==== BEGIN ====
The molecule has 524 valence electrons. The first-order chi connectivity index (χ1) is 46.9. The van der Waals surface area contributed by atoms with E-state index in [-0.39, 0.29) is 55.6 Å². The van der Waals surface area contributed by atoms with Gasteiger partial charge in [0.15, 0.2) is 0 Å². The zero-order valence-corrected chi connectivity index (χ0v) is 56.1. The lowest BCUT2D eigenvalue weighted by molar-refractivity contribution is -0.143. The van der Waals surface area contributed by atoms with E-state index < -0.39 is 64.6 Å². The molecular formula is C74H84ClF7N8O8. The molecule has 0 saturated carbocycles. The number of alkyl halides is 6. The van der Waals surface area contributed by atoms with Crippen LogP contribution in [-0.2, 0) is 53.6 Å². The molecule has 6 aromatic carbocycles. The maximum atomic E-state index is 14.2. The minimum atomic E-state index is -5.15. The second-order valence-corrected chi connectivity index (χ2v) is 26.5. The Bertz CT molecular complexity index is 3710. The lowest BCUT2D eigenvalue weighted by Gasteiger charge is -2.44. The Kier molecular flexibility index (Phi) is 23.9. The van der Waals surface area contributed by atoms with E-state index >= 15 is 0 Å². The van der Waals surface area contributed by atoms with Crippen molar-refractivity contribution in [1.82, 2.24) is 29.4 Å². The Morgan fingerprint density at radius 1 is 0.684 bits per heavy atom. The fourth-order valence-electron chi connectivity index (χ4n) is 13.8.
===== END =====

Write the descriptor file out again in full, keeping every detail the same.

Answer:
The molecule has 524 valence electrons. The first-order chi connectivity index (χ1) is 46.9. The van der Waals surface area contributed by atoms with E-state index in [-0.39, 0.29) is 55.6 Å². The van der Waals surface area contributed by atoms with Gasteiger partial charge in [0.15, 0.2) is 0 Å². The zero-order valence-corrected chi connectivity index (χ0v) is 56.1. The lowest BCUT2D eigenvalue weighted by molar-refractivity contribution is -0.143. The van der Waals surface area contributed by atoms with E-state index < -0.39 is 64.6 Å². The molecular formula is C74H84ClF7N8O8. The molecule has 0 saturated carbocycles. The number of alkyl halides is 6. The van der Waals surface area contributed by atoms with Crippen LogP contribution in [-0.2, 0) is 53.6 Å². The molecule has 6 aromatic carbocycles. The maximum atomic E-state index is 14.2. The minimum atomic E-state index is -5.15. The second-order valence-corrected chi connectivity index (χ2v) is 26.5. The Bertz CT molecular complexity index is 3710. The lowest BCUT2D eigenvalue weighted by Gasteiger charge is -2.44. The Kier molecular flexibility index (Phi) is 23.9. The van der Waals surface area contributed by atoms with E-state index >= 15 is 0 Å². The van der Waals surface area contributed by atoms with Crippen molar-refractivity contribution in [1.82, 2.24) is 29.4 Å². The Morgan fingerprint density at radius 1 is 0.684 bits per heavy atom. The fourth-order valence-electron chi connectivity index (χ4n) is 13.8.